In 1944 he travelled to the United States after being invited by American politician Wendell Willkie, who had read one of his essays on individuality. Lye was so impressed with New York and its art scene, he decided to stay on. He became involved in the abstract expressionist movement, and made a living as a director for film series The March of Time. In December 1950 he gained American citizenship, officially changing his name to Len Lye, dropping his other forenames.
On 4 June 1948 in Reno, Nevada, Len divorced Jane and married Ann Hindle (née Zeiss), an American. The Lyes lived in the West Village, New York, where Ann became a real estate agent and the main breadwinner. Len produced a series of uncompromising avant-garde films, including Free Radicals (1958), which won the $US5000 second prize from 400 entries in an important experimental film-making competition associated with the Brussels World Fair. In the same year, tired of the money struggles associated with films, he returned to his early interest in kinetic sculpture.
Over the next decade he earned an international reputation as one of the major artists in this field. New York University gave him a professorship as artist in residence from 1966 to 1969, but he had difficulty financing his complex work and by 1970 had gone back to writing. He developed theories about the ‘old brain’, or collective unconscious, seeing it as the most important source for art and linking it with recent discoveries about inherited genetic information.
Lye had left New Zealand in 1925 because he was completely isolated in his artistic interests, but had continued to write about early experiences. During the 1960s he received visits from New Zealanders who urged him to return. New Zealand art was entering a new phase in which Len was being seen as an important ancestor. He made his first return visit in December 1968 and his second in February 1977.
The Queen Elizabeth II Arts Council of New Zealand and the NZ Film Commission helped to fund new versions of his films Free Radicals and Particles in Space. Most importantly, the Govett-Brewster Art Gallery in New Plymouth offered to build large-scale versions of his sculptures, which Lye had long planned but never been able to realise. When John Matthews solved the engineering problems involved in building a seven by nine-metre version of Trilogy, the artist was so impressed he decided to bequeath all his major works to the gallery.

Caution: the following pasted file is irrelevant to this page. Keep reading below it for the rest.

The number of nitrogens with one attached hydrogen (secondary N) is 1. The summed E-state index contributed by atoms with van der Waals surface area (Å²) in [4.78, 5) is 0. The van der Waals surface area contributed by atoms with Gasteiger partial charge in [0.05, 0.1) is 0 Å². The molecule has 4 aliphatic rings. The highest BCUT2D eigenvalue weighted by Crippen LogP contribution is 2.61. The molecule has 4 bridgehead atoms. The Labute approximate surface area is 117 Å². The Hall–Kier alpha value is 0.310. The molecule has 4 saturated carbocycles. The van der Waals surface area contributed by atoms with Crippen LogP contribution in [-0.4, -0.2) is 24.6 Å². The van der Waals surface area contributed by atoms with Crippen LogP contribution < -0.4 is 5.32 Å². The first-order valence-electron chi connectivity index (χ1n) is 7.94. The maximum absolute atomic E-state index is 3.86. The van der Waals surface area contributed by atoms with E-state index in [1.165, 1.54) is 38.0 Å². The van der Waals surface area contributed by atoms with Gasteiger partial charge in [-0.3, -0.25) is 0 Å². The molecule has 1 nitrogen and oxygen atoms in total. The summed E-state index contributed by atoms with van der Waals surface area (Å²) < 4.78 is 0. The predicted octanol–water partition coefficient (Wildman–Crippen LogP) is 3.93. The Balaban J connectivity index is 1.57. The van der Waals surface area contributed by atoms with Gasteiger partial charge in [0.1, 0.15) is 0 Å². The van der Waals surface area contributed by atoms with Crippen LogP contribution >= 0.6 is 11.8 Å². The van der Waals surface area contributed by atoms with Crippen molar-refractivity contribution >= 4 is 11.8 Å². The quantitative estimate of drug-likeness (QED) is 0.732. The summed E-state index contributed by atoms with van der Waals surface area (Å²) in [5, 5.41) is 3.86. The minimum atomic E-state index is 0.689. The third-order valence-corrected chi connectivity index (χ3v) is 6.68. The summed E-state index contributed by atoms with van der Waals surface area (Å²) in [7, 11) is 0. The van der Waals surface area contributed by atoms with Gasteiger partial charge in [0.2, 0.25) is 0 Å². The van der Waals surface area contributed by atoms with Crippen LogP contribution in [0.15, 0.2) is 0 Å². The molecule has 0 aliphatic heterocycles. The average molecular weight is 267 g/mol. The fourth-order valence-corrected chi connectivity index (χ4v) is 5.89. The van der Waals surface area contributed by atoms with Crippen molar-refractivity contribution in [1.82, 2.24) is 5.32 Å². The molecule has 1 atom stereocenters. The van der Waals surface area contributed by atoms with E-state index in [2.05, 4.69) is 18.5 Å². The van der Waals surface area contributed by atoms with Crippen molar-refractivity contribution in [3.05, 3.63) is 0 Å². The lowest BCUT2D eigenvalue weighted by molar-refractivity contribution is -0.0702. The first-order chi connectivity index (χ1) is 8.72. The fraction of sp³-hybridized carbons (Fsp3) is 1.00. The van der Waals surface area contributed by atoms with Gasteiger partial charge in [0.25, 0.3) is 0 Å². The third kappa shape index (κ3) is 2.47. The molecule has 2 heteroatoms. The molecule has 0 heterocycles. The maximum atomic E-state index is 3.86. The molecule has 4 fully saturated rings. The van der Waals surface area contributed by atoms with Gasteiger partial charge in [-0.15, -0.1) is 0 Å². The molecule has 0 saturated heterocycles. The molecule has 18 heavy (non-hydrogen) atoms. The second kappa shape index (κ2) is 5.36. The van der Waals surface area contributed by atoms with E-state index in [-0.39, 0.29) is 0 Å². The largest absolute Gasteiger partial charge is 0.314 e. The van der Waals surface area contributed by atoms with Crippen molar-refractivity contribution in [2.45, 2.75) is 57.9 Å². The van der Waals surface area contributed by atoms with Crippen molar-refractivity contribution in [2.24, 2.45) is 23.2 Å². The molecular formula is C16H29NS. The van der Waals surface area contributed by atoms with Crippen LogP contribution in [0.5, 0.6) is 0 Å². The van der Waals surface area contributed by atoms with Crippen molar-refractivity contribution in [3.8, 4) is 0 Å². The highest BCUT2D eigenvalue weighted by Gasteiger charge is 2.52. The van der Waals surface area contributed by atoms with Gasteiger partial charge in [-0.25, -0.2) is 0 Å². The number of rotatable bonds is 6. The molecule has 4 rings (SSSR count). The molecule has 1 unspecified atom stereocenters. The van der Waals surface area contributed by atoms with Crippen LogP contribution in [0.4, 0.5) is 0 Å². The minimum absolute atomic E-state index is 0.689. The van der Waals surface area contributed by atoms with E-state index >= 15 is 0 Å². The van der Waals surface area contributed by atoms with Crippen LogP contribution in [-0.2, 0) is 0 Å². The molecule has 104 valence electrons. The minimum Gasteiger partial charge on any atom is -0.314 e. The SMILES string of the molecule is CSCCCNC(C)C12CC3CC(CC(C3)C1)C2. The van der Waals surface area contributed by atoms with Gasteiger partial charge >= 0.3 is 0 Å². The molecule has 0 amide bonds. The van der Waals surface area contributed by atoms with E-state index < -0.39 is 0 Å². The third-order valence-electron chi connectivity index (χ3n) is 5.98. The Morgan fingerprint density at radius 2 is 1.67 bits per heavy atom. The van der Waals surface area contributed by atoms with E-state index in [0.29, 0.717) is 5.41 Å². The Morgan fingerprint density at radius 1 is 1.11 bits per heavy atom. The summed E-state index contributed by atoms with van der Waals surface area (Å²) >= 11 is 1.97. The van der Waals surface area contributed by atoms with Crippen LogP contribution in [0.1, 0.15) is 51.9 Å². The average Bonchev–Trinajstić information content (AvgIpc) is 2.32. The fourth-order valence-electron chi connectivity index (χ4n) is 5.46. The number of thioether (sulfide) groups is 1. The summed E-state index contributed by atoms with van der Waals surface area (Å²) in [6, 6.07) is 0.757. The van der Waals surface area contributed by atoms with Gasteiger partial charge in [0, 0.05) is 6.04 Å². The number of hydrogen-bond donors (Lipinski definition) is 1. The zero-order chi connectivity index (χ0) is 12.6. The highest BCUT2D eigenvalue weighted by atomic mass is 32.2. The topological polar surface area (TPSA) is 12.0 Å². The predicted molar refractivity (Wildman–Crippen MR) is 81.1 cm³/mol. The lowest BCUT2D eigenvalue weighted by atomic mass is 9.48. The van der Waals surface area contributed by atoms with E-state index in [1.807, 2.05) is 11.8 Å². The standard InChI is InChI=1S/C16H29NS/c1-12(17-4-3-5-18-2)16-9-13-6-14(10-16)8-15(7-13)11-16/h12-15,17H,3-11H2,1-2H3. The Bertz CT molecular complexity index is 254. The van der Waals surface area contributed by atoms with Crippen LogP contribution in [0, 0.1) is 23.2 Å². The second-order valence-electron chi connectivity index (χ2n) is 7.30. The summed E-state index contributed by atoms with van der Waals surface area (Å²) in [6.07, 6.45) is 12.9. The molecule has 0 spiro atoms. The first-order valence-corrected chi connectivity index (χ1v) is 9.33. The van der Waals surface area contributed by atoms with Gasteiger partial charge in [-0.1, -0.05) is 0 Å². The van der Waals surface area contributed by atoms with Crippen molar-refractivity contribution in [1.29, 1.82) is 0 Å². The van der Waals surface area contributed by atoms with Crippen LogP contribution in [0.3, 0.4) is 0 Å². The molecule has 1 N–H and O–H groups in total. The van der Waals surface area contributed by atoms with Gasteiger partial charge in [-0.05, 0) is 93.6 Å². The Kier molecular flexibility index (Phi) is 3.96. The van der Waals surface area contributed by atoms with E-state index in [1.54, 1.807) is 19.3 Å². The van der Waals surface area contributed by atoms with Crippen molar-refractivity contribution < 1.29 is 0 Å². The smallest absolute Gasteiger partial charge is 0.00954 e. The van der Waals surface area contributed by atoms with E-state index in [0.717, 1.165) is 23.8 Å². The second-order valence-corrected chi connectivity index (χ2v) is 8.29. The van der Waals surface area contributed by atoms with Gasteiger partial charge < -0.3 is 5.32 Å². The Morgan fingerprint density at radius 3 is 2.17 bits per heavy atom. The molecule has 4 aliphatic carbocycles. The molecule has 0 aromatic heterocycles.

The negotiations to establish a Len Lye Foundation as a central collection and research venue for Lye’s work were completed by producer John Maynard in 1980. Lye liked to think his work had "come full circle". Although hostile to narrow forms of nationalism, he believed his early years had strongly influenced his work, and was optimistic about Aotearoa as a centre for art. He dreamed of a huge cluster of his sculptures, Steelhenge, being built one day in a remote New Zealand landscape.
Len Lye died on 15 May 1980 in Warwick, New York. In August the Auckland City Art Gallery held a major exhibition of his paintings. In 2015 the Len Lye Centre was opened on a site adjoining the Govett-Brewster. Roger Horrocks' book Len Lye - A Biography was published in 2001. Lye's work and ideas are also explored in documentaries Len Who? (1972), Doodlin'- Impressions of Len Lye (1987) and Flip & Two Twisters (1995).
Lye is seen by supporters of experimental work as an important role model, and his films and sculptures continue to have a presence in varied exhibitions. In 1992 he was included in Territorium Artis, a major German exhibition of the 100 most innovative artists of the twentieth century. In 2008 the Library of Congress selected Free Radicals for preservation as one of the most important films ever made in the United States.
Published on NZ On Screen on 30 April 2018
This profile is an updated version of the profile originally written by Roger Horrocks for the Dictionary of New Zealand Biography, and found on Te Ara - The Encyclopedia of New Zealand
Len Lye, Figures of Motion: Selected Writings (Edited by Roger Horrocks and Wystan Curnow)(Auckland University Press, 1984)
Roger Horrocks, 'Len Lye - A Biography' (Auckland: Auckland University Press, 2001)
Roger Horrocks, Len Lye, Cecile Starr and Robert Leonard, Composing Motion: Len Lye and experimental film-making (Exhibition Catalogue) (Wellington, National Art Gallery, 1981)
Roger Horrocks and Wystan Curnow,'The Len Lye Lists' - Bulletin of New Zealand Art History issue 8, 1980
Wystan Curnow, 'Len Lye's Sculpture and the Body of His Work' - Art New Zealand issue 17, Spring 1980